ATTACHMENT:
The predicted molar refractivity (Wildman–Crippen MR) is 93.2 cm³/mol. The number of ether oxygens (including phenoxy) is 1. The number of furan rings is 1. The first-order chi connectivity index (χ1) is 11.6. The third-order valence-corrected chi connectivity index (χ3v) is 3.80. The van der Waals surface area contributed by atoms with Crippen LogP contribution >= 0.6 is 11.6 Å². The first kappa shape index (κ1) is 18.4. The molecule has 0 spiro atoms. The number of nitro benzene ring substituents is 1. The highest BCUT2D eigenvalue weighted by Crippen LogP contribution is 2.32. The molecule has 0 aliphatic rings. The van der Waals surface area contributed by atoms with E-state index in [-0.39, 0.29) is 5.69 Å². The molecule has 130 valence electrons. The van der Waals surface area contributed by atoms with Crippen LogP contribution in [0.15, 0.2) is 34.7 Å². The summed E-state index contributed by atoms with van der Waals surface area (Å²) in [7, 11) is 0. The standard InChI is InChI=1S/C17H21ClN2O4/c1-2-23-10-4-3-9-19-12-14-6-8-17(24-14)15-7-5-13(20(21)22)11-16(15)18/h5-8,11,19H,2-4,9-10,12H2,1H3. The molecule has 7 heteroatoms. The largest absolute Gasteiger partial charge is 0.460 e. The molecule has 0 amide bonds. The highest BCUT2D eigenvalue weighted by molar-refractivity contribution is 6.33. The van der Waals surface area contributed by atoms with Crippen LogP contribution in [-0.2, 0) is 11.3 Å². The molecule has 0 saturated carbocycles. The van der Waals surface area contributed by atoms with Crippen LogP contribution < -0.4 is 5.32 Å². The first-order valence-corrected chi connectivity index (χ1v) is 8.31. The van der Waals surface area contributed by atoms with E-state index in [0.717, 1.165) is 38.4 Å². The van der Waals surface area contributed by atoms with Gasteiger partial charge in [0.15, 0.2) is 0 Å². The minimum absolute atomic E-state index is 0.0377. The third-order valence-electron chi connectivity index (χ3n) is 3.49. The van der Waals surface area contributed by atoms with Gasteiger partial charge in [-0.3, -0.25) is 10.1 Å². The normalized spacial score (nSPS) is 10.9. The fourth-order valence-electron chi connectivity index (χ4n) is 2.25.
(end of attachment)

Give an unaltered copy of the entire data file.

The predicted molar refractivity (Wildman–Crippen MR) is 93.2 cm³/mol. The number of ether oxygens (including phenoxy) is 1. The number of furan rings is 1. The first-order chi connectivity index (χ1) is 11.6. The third-order valence-corrected chi connectivity index (χ3v) is 3.80. The van der Waals surface area contributed by atoms with Crippen LogP contribution >= 0.6 is 11.6 Å². The first kappa shape index (κ1) is 18.4. The molecule has 0 spiro atoms. The number of nitro benzene ring substituents is 1. The highest BCUT2D eigenvalue weighted by Crippen LogP contribution is 2.32. The molecule has 0 aliphatic rings. The van der Waals surface area contributed by atoms with E-state index in [-0.39, 0.29) is 5.69 Å². The molecule has 130 valence electrons. The van der Waals surface area contributed by atoms with Crippen LogP contribution in [0.15, 0.2) is 34.7 Å². The summed E-state index contributed by atoms with van der Waals surface area (Å²) in [7, 11) is 0. The standard InChI is InChI=1S/C17H21ClN2O4/c1-2-23-10-4-3-9-19-12-14-6-8-17(24-14)15-7-5-13(20(21)22)11-16(15)18/h5-8,11,19H,2-4,9-10,12H2,1H3. The molecule has 7 heteroatoms. The largest absolute Gasteiger partial charge is 0.460 e. The molecule has 0 amide bonds. The highest BCUT2D eigenvalue weighted by molar-refractivity contribution is 6.33. The van der Waals surface area contributed by atoms with Crippen LogP contribution in [-0.2, 0) is 11.3 Å². The molecule has 0 saturated carbocycles. The van der Waals surface area contributed by atoms with Crippen LogP contribution < -0.4 is 5.32 Å². The first-order valence-corrected chi connectivity index (χ1v) is 8.31. The van der Waals surface area contributed by atoms with E-state index in [0.717, 1.165) is 38.4 Å². The van der Waals surface area contributed by atoms with Gasteiger partial charge in [0.15, 0.2) is 0 Å². The minimum absolute atomic E-state index is 0.0377. The third-order valence-electron chi connectivity index (χ3n) is 3.49. The van der Waals surface area contributed by atoms with Gasteiger partial charge in [-0.3, -0.25) is 10.1 Å². The normalized spacial score (nSPS) is 10.9. The fourth-order valence-electron chi connectivity index (χ4n) is 2.25.